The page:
Published: May 29, 2018
Jennifer L. Mass is the Andrew W. Mellon professor of cultural heritage science at Bard Graduate Center for Decorative Arts, Design History and Material Culture. She is also president of Scientific Analysis of Fine Art, a go-to firm for analyzing and authenticating fine and decorative art. It’s a busy profession these days, judging by the fact that, according to Switzerland’s Fine Art Expert Institute, 50 percent of art circulating on the market is being forged or misattributed.
Half of the art on the market at auction and at shows is fake? Does that sound right to you?
I hear this question a lot, and it is a challenging one. Authenticity issues are highly dependent on the segment of the art market one works in. I have encountered significant problems with antiquities, folk art of all forms, American furniture – mostly issues with pastiches – trade silver, European porcelain and Chinese porcelain, both imperial and export. The early Modernists, such as Amedeo Modigliani, comprise another area of difficulty, as do Old Masters and the Abstract Expressionists. Because people come to me when they have a suspected problem with attribution or authenticity, my view of the market is quite slanted. I can see single-dealer collections with 70-90 percent of the pieces being wrong. However, a number between 40 and 50 percent for the art market overall is more realistic.
So many techniques now to verify paintings – X-rays, infrared scans and radiocarbon dating, among others. Is technology supplanting connoisseurship or the trained eye? Is there a danger in letting the machines take over?
Technology will never supplant connoisseurship; it is an orthogonal approach to be used in conjunction with a stylistic analysis. Cultural heritage scientists, in the best-case scenario, always work together with art conservators and art historians to obtain the best possible assessment of a work. Also, we call them scientific instruments and not machines, the term “machines” hurts their feelings!
Rational humans almost always get an appraisal before buying a home. Why are some collectors so prone to buying high-value art that lacks documentation?
There is competition among collectors to buy from the big-name dealers and to be called first when an exciting find comes to light. If a collector makes the purchasing process difficult for the dealer by having conservators, scientists and lawyers get involved prior to the transaction, they may not receive the first phone call about the next exciting find. As a result, many times we see people doing their due diligence after the sale. Dealers are getting more used to having conservators inspect works before purchase, and my hope is that in time scientific study will become a natural part of the process too. If that does not occur, sales can always be written so that if any problems turn up later through scientific analysis, the buyer has appropriate recourse. Art fairs like TEFAF use scientific analysis to vet many works prior to the fair, and this is helping introduce science into the prepurchase process.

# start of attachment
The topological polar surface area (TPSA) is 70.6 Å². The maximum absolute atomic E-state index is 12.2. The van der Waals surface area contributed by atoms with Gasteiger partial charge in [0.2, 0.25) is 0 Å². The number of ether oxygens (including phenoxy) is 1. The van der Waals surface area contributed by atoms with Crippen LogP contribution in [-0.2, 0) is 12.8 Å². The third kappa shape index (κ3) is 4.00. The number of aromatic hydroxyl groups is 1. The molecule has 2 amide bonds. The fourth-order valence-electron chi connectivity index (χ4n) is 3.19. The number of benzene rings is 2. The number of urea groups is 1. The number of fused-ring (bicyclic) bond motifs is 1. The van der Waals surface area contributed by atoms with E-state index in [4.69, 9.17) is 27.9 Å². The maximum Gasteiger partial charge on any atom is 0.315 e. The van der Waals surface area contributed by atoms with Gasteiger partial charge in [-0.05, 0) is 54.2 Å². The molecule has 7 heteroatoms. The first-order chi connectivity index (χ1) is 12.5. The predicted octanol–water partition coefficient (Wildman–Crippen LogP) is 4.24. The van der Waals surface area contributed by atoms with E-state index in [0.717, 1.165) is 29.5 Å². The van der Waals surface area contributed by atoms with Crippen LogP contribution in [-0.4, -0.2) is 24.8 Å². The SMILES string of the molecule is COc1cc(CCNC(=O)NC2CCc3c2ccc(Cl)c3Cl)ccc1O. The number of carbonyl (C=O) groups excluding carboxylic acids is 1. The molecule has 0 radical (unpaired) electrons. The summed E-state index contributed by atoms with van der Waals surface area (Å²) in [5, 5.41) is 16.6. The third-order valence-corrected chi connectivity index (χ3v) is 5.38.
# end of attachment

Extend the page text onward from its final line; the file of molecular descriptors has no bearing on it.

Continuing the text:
For paintings, fakes can be spotted through catching overpainting, inappropriately aged canvas or pigments that didn’t exist at the time they were purportedly painted. What’s the process for decorative arts pieces, such as an antique weathervane or a Staffordshire figurine?
With weathervanes, we have found a number of issues with the finishes, and often these pieces are desirable for their beautiful finishes, whether gilded, polychromed or patinated. The beauty of a natural patina cannot be replicated with an artificial brushed-on copper nitrate patina, which looks flat and shiny by comparison. A natural patina has a rich velvety appearance of copper minerals growing directly out of the surface of the vane. Naturally, aged gilding is imitated using gold flake painted on with anything from Elmer’s Glue to polyurethane floor finish. These modifications are not detectable to the naked eye, but they are detectable using molecular analysis techniques, such as infrared spectroscopy. X-ray fluorescence of the Staffordshire figures can determine whether their overglaze enamels are consistent with the specific technologies used at Staffordshire and the date of manufacture.
So after one has learned how to distinguish Chippendale from Hepplewhite, how does one become a furniture finish detective?
The furniture finish projects are some of my favorites. By removing microscopic samples of the finish – smaller than the period at the end of this sentence – and mounting and polishing them to reveal their layer structures in cross-section, we are then able to view them under the microscope in ultraviolet light. This allows us to view the layer structures of the finishes on different parts of the piece, and to study the compositions of the finish layers. If the early layer structures don’t match, then the different components of the piece likely did not start out their lives together, and the work is a pastiche.
Seeing the forest for the trees, has your forensic work in fine art over the past 20 years given you an appreciation for any particular genre?
Essentially, I love working on all types of art, because they are beautiful on both the macroscopic and microscopic scale. Art Nouveau and the Jugenstil movement are tremendously appealing to me, as is the Russian Avant-Garde, but we see a number of authenticity concerns for the latter.
Best memory (not related to work) from your travels to Oslo to study Munch’s “The Scream” for a pigment degradation study?
Riding the escalator in the airport and seeing tremendous banners reading “Welcome to Oslo, ‘The Scream’s’ Hometown.” This brought home what an icon this work is for the city, the nation and for the Western art canon.
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